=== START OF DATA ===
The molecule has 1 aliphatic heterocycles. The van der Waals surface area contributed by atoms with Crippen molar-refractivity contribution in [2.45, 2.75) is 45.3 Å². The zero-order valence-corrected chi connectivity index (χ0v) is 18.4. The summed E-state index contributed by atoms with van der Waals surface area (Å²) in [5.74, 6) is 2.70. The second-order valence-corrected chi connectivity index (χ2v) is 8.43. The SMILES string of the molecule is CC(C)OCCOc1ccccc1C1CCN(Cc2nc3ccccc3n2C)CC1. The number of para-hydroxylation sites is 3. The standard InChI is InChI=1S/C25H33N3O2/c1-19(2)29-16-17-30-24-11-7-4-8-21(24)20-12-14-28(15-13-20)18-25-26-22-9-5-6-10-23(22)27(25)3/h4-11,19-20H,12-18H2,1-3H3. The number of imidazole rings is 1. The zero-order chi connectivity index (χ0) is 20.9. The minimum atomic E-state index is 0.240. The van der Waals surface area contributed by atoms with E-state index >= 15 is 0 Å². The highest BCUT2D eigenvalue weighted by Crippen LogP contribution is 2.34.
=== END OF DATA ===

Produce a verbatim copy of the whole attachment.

The molecule has 1 aliphatic heterocycles. The van der Waals surface area contributed by atoms with Crippen molar-refractivity contribution in [2.45, 2.75) is 45.3 Å². The zero-order valence-corrected chi connectivity index (χ0v) is 18.4. The summed E-state index contributed by atoms with van der Waals surface area (Å²) in [5.74, 6) is 2.70. The second-order valence-corrected chi connectivity index (χ2v) is 8.43. The SMILES string of the molecule is CC(C)OCCOc1ccccc1C1CCN(Cc2nc3ccccc3n2C)CC1. The number of para-hydroxylation sites is 3. The standard InChI is InChI=1S/C25H33N3O2/c1-19(2)29-16-17-30-24-11-7-4-8-21(24)20-12-14-28(15-13-20)18-25-26-22-9-5-6-10-23(22)27(25)3/h4-11,19-20H,12-18H2,1-3H3. The number of imidazole rings is 1. The zero-order chi connectivity index (χ0) is 20.9. The minimum atomic E-state index is 0.240. The van der Waals surface area contributed by atoms with E-state index >= 15 is 0 Å². The highest BCUT2D eigenvalue weighted by Crippen LogP contribution is 2.34.